I must admit I'm very curious as to why people decided to give all the likes to your first comment and all the lingots to your "Yup."
It was a bit tricky ti figure out how to pronounce "Bean", and "Fear", when there was a glitch in the system and it didn't say how to pronounce it even when i tapped the word... But you pronounce it "ban", and "far", right?
Please continue with your extremely helpful ways of teaching & learning by your comments! I'm not sure how others may feel, but you have made me feel like there is hope for me to learn this language. Thank you!
What does 'bean' rhyme with ~ in the English language? LOL, there are many ways to 'skin a cat' ~ sorry, prob. a horrible example to use ~ I am an extreme cat lover! OMGosh! Look at what my strong desire (to learn Irish) is turning me into, lol!
It's a false friend alright! But the pronunciation is different: rhymes with English "bar".
Far too many think Irish is just an offshoot of the English language and don't see that it's from a different language family altogether.
Actually, English and Irish are in the same language family, together with other very (!) similar languages such as Armenian, Greek, Hindi, Persian, Hittite, and the Tocharian languages. The term "language family" is extremely broad, and the Indo-European language family contains all of the aforementioned languages. Irish differs from English because it is part of the Celtic language branch while English is part of the Germanic language branch. However, I agree with your first statement; language branches are different enough from each other that people shouldn't get them confused.
P.S.: I apologize for being so pedantic, I was just trying to eliminate misconceptions.
It's more that they don't know about the language itself, and think that you're talking about Hiberno-English when you say "Irish"
Don't mean to be off topic here, but feel the need to share this. As an avid 'Amazing Race' fan I saw on last seasons show where one of the couple had to learn this language & at this time I did not realize it was this language I am trying to learn now. It looks like I'm in big trouble, lol, because it took each person hours to learn this! ( it was a simple sentence, but if you have no experience with Irish language your 'goose is cooked!') And on top of that if that person wanted that next clue they had to say what they just learned to someone that knows this language 100% & they had to'say it just right' ~ perfect accent & all! Gaelic/ Irish language is not for sissies! LOL! But I do have to admit, even when I'm wrong ( which is often) it's still really fun & makes you feel good when you are right. by any chance does anyone agree with me? C'mon guys, I'm in need of a little 'cheer leading' here, lol!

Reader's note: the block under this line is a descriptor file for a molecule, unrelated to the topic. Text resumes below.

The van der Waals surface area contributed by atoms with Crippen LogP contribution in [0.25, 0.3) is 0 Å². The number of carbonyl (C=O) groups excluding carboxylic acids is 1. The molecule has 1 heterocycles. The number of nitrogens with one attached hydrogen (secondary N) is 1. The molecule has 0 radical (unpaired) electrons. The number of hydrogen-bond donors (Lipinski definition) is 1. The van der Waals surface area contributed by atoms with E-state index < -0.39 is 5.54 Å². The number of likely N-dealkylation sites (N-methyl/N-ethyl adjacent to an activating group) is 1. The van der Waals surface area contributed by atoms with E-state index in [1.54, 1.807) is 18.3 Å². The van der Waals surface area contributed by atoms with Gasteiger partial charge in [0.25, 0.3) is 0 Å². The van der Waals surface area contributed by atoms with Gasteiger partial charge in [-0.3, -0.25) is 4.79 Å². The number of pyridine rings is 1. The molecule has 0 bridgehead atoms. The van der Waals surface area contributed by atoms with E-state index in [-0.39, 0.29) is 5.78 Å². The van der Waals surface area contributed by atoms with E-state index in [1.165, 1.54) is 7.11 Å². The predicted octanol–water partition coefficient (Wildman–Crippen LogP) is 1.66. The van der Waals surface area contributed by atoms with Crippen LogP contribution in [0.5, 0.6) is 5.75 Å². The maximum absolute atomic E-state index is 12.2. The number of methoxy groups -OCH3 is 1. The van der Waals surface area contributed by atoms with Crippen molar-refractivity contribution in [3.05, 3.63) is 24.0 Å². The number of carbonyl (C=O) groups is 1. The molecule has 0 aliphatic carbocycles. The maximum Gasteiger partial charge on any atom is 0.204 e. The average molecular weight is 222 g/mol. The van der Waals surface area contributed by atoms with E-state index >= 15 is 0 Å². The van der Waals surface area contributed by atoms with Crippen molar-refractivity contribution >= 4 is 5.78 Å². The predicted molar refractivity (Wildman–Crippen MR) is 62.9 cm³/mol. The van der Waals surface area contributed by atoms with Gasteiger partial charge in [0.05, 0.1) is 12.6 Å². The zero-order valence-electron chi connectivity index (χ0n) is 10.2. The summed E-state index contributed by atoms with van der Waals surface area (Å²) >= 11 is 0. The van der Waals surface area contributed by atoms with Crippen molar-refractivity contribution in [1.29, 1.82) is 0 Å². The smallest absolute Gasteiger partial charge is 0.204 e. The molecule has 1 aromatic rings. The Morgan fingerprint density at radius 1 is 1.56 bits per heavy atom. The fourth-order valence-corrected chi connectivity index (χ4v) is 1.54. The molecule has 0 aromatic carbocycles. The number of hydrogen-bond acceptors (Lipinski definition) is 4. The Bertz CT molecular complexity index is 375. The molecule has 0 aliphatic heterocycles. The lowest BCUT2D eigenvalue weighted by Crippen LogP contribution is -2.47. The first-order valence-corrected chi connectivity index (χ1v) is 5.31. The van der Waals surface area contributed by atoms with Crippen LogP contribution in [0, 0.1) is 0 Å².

Well, it is related, if you go all the way back to Proto-Indo-European! If you go back that far, you see that the Latin word which has given us virile and the Irish word fear have the same root.
Yes, the dialog is potentially confusing: it could be asking you to translate the English word spelled "fear" to Irish, or the Irish word spelled "fear" to English. This could be an issue for any language pair with mutual homographs.
Is the /r/ sound the same as (or very similar to) the English /r/ sound? It sounds that way to me, but I want to make sure.
As an English speaker, it doesn't sound too terribly different from the rhotic /r/ sound we normally use in American English - pronounced toward the front of the mouth, as opposed to the British way where it sounds more like "ahh".
Yes, actually, I should have been more specific. I did mean the American rhotic /r/. Thanks for the input!
Being from Irish ancestry and very proud of this all I want more than anything is to learn my families language. However, does anyone else find this language very difficult to master, let alone learn? I just don't want to think I'm the only dummy, lol, out there. Hey, if they can make ' laptop for dummies' & 'gardening for dummies' (all books ) then why can't they make or write a book titled 'learning Irish/ Gaelic For Dummies?'
It’s not that such a book couldn’t be written — the real question is if such a book could be published at a profit.
For Irish if you want more than one thing definite you need to repeat the article. So assuming you meant "The [man and woman]" i.e "The man and the woman", you'd need to say an fear agus an bhean